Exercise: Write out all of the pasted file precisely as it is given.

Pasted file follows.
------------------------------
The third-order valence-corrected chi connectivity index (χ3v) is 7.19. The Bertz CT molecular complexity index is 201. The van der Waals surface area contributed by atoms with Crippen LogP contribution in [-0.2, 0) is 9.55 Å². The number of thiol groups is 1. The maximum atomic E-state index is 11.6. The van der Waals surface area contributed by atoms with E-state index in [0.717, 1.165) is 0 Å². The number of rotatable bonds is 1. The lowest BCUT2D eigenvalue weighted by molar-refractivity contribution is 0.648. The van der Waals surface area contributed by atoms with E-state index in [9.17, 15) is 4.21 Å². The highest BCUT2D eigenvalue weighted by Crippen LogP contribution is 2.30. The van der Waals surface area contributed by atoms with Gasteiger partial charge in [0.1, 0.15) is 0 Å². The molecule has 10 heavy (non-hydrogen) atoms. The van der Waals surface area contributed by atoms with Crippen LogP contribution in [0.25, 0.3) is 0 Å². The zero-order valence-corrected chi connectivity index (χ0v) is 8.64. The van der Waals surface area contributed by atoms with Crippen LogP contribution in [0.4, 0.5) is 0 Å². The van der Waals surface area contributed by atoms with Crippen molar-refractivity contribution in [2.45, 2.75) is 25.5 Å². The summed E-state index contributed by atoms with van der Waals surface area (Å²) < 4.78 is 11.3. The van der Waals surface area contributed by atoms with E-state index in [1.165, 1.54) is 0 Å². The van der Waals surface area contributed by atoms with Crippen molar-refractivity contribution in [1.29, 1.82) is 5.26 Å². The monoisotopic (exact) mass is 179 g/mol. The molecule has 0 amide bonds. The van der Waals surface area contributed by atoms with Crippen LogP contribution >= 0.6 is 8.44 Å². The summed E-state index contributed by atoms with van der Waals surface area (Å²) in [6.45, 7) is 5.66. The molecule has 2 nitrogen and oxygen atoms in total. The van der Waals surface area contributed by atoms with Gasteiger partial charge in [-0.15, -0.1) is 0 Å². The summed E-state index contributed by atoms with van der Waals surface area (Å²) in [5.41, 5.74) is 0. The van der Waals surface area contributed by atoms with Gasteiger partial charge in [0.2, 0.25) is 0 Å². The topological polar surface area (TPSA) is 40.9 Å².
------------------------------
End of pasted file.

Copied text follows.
The third-order valence-corrected chi connectivity index (χ3v) is 7.19. The Bertz CT molecular complexity index is 201. The van der Waals surface area contributed by atoms with Crippen LogP contribution in [-0.2, 0) is 9.55 Å². The number of thiol groups is 1. The maximum atomic E-state index is 11.6. The van der Waals surface area contributed by atoms with E-state index in [0.717, 1.165) is 0 Å². The number of rotatable bonds is 1. The lowest BCUT2D eigenvalue weighted by molar-refractivity contribution is 0.648. The van der Waals surface area contributed by atoms with E-state index in [9.17, 15) is 4.21 Å². The highest BCUT2D eigenvalue weighted by Crippen LogP contribution is 2.30. The van der Waals surface area contributed by atoms with Gasteiger partial charge in [0.1, 0.15) is 0 Å². The molecule has 10 heavy (non-hydrogen) atoms. The van der Waals surface area contributed by atoms with Crippen LogP contribution in [0.25, 0.3) is 0 Å². The zero-order valence-corrected chi connectivity index (χ0v) is 8.64. The van der Waals surface area contributed by atoms with Crippen LogP contribution in [0.4, 0.5) is 0 Å². The van der Waals surface area contributed by atoms with Crippen molar-refractivity contribution in [2.45, 2.75) is 25.5 Å². The summed E-state index contributed by atoms with van der Waals surface area (Å²) < 4.78 is 11.3. The van der Waals surface area contributed by atoms with E-state index in [1.165, 1.54) is 0 Å². The van der Waals surface area contributed by atoms with Crippen molar-refractivity contribution in [1.29, 1.82) is 5.26 Å². The monoisotopic (exact) mass is 179 g/mol. The molecule has 0 amide bonds. The van der Waals surface area contributed by atoms with Crippen LogP contribution >= 0.6 is 8.44 Å². The summed E-state index contributed by atoms with van der Waals surface area (Å²) in [6.45, 7) is 5.66. The molecule has 2 nitrogen and oxygen atoms in total. The van der Waals surface area contributed by atoms with Gasteiger partial charge in [-0.15, -0.1) is 0 Å². The summed E-state index contributed by atoms with van der Waals surface area (Å²) in [5.41, 5.74) is 0. The van der Waals surface area contributed by atoms with Gasteiger partial charge in [0.2, 0.25) is 0 Å². The topological polar surface area (TPSA) is 40.9 Å².